Fresh monsoon air? There’s no such thing

Although pollution levels come down during monsoon months, they are still above WHO prescribed limits in major Indian cities


Even the relatively ‘good’ air quality during the monsoon poses significant health risks. Photo: Hindustan Times
Even the relatively ‘good’ air quality during the monsoon poses significant health risks. Photo: Hindustan Times

The much-awaited monsoon season has finally arrived, marking an end to a year of winter smog and the overbearing summer heat. The rains also provide some respite from polluted air in many Indian cities—or so it seems. Clear, smog-free skies, gusty winds and a grassy, fresh smell offer a brief spell of clean air.

However, air quality data over the last two years shows that monsoon air pollution levels are still significantly worse than those recommended by the World Health Organization (WHO). Although monsoon air is cleaner than air during other seasons, air-pollution levels are worse than what is considered safe and remain a risk to public health.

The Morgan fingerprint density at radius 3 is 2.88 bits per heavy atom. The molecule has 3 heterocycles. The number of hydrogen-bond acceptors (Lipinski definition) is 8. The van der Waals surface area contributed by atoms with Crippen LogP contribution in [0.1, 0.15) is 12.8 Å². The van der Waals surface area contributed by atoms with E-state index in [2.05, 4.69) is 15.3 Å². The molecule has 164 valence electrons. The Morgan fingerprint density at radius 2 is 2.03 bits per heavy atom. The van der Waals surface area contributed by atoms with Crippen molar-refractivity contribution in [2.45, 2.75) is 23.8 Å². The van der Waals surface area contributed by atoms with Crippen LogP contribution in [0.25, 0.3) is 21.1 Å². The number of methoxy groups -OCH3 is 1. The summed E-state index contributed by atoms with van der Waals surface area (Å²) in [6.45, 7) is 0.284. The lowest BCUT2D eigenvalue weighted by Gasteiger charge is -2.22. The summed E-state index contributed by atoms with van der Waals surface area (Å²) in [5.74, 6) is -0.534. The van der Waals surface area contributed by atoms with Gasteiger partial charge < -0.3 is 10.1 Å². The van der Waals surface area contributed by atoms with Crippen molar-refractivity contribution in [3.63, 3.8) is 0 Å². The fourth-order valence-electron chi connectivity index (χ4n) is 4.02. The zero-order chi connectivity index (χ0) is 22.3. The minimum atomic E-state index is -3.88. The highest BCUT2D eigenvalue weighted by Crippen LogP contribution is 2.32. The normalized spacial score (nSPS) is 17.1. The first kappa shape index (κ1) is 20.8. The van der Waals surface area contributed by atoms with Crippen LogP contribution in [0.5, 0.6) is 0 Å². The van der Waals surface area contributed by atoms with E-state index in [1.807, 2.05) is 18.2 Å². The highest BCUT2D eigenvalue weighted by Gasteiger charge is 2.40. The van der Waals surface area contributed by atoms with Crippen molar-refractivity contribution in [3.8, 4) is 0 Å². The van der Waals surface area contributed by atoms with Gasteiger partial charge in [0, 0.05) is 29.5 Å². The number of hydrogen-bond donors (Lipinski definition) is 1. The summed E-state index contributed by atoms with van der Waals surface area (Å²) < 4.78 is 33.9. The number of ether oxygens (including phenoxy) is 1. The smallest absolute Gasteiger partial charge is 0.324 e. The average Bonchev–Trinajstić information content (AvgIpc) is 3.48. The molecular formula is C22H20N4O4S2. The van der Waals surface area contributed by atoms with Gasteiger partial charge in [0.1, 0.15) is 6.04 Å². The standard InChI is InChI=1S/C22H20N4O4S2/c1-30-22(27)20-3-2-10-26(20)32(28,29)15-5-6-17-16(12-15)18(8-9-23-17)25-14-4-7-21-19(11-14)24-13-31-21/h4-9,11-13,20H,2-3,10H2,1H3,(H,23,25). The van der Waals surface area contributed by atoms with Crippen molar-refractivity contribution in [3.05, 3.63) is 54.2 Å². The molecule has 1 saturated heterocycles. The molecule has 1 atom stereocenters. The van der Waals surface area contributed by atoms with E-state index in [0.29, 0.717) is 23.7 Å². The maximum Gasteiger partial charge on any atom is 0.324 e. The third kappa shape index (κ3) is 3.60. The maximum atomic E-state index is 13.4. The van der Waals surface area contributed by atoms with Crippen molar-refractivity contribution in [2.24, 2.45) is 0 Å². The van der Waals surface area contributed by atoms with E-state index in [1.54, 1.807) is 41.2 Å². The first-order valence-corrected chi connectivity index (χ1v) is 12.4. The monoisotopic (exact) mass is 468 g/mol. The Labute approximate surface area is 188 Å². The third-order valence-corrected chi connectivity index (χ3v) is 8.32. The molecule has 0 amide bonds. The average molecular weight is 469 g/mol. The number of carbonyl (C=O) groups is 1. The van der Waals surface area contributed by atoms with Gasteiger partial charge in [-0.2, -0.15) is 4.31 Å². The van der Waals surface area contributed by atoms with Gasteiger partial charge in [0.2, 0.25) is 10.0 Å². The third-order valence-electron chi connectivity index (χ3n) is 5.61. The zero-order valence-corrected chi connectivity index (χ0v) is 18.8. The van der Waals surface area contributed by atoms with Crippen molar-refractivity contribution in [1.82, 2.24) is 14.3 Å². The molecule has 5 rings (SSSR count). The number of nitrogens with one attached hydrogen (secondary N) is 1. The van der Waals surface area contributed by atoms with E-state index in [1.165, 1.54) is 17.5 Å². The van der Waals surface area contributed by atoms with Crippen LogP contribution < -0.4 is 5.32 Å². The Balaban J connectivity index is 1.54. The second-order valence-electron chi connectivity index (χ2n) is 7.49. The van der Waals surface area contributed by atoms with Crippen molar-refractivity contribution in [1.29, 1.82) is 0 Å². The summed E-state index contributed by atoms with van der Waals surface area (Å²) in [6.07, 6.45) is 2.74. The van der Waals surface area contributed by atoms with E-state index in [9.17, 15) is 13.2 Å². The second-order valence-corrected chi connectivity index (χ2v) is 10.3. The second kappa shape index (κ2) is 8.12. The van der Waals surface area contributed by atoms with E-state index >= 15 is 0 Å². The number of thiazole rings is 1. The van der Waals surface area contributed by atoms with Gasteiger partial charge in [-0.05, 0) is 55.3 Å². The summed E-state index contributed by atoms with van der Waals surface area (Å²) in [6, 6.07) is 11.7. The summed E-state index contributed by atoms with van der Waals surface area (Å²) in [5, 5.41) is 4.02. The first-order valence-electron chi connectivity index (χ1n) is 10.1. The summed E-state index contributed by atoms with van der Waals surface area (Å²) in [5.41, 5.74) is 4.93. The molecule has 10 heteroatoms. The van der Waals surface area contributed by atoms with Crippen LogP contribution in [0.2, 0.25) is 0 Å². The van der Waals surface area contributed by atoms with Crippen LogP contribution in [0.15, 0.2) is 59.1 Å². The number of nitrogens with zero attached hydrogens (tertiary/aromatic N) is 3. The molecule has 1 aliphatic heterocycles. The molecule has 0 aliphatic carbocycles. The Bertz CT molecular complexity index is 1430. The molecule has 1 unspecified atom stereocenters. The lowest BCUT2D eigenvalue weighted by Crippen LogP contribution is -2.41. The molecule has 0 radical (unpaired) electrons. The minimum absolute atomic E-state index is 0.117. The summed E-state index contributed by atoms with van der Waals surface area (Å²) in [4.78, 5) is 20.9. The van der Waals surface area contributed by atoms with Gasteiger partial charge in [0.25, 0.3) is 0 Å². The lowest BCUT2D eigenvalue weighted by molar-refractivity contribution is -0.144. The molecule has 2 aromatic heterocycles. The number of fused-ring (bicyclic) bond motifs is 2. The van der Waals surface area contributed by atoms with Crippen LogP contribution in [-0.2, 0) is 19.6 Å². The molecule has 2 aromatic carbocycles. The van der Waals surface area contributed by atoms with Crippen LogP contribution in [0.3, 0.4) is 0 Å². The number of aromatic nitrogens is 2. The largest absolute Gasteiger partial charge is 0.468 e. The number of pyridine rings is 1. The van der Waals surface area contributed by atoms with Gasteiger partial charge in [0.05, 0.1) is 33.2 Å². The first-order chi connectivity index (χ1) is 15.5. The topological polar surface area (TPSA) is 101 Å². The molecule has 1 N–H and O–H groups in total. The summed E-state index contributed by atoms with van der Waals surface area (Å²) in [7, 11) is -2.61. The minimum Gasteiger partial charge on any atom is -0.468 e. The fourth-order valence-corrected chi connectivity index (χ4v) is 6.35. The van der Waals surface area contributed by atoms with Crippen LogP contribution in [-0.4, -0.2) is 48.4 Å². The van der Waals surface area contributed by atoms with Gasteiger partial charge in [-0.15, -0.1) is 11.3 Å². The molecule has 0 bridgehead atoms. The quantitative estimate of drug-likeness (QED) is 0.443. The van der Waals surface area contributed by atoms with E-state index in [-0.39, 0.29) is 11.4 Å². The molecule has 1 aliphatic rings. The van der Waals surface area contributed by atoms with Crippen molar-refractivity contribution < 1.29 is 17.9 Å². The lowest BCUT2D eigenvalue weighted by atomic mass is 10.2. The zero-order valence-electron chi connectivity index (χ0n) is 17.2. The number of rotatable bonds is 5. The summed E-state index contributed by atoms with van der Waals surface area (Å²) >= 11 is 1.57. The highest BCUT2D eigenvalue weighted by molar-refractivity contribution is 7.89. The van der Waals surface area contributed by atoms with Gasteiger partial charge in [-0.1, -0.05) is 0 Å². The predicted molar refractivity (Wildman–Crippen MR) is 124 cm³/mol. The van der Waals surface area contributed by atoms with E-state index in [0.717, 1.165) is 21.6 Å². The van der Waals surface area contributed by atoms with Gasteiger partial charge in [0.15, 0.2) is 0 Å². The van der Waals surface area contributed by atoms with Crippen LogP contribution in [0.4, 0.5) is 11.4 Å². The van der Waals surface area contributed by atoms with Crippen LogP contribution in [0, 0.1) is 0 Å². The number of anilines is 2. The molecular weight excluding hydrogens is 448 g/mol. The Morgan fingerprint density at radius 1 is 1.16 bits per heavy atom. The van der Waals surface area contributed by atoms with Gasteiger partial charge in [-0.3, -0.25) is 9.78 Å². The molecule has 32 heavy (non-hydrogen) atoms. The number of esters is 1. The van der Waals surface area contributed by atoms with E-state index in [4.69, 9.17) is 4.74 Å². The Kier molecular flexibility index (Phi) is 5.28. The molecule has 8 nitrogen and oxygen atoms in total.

To understand seasonal air pollution, we examined air quality data published by the US embassy in New Delhi and its consulates in Mumbai, Chennai, Hyderabad and Kolkata. We broke down the data between June 2014 and June 2016 into four seasons: winter (December to February), summer (March to June), monsoon (July to September) and post-monsoon (October to November). We then calculated the average PM 2.5 levels for each season. PM 2.5 measures particulate matter that is less than 2.5 micrometres in diameter—particles so small they can penetrate deep into the respiratory system and pose significant health risks.

It is important to note that our data only covers areas where the US embassy has its monitors—Chanakyapuri in New Delhi, Bandra in Mumbai, Ellaiamman Colony in Chennai, Patigadda in Hyderabad and Park Street area in Kolkata. Since air pollution may be localized to particular areas, the data may not indicate trends in other areas of a city.